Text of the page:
Employer Information
If an Employee Complains of Discrimination



If you receive a complaint of discrimination, the following information may be helpful to you. These are generic ideas that should be supplemented with other information, and tailored to the particular situation. Consider that employment discrimination complaints involve interpersonal and organizational issues, in addition to legal issues.

Gather Information - The matter may be assigned to someone who is objective and not directly involved in the complaint, and is knowledgeable of equal employment opportunity law. Create a case file, and maintain it confidentially. Interview the complainant about the the complaint. Invite the complainant to submit a written statement describing the complaint, and relevant records and correspondence. Advise the complainant to report any future acts of suspected discrimination, or retaliation. When you learn the details of the complaint, you may want to consult with an attorney, or other professional, about the relevant law, and what information you should obtain to evaluate the complaint.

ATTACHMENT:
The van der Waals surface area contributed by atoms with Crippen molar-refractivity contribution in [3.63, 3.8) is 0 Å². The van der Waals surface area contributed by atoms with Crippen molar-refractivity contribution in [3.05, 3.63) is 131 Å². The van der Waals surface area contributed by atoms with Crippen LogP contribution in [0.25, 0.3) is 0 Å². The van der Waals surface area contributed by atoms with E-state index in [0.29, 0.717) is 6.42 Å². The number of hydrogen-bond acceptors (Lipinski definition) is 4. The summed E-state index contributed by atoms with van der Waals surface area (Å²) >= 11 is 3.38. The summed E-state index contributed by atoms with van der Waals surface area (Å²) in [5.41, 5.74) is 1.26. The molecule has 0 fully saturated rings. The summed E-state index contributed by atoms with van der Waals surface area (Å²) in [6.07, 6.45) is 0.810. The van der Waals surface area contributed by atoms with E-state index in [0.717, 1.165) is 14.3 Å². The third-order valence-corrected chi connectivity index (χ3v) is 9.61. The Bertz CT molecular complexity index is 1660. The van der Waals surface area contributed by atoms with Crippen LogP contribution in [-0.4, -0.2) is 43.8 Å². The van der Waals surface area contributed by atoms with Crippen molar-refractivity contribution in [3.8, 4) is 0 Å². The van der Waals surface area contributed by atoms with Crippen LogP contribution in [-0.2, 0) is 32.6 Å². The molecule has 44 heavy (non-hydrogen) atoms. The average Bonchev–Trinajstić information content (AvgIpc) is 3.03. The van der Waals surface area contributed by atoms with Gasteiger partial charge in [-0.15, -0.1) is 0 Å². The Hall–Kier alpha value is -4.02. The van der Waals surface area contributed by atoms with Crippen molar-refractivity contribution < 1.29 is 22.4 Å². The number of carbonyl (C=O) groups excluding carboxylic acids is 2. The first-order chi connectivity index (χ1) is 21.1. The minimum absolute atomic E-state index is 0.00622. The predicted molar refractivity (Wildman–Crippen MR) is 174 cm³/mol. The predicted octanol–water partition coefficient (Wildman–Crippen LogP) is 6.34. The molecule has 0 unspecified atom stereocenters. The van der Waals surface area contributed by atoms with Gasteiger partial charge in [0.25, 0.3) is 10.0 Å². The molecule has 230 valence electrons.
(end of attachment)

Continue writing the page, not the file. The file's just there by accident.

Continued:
Then conduct an investigation of the complaint, using a qualified personnel officer or outside investigator. Information developed during the investigation may not be protected from discovery in litigation. There is mixed case law about whether the investigation may be protected from disclosure as attorney work product if the investigation is conducted by an attorney.

Prepare an investigation plan including the bases and issues of the complaint; the relevant employment policies and procedures; a listing of relevant documents to obtain; and, a listing of witnesses to interview. The bases of the complaint indicate the type of the alleged discrimination, for example, race (Black), sex or gender (female), and age (over 40). The issues in the complaint are usually employment actions, like refusal to hire, unfair wages, or termination of employment. The bases and issues should be the focus of your investigation. The employer's policies and procedures describe the employment processes that are relevant to the complaint. The documents obtained during the investigation should pertain to the complainant, and the other persons who are identified as comparisons. The listing of witnesses may be obtained from talking to the complainant, and then the alleged discriminatory manager. The witnesses should be people who have direct knowledge of some aspect of the facts in the case.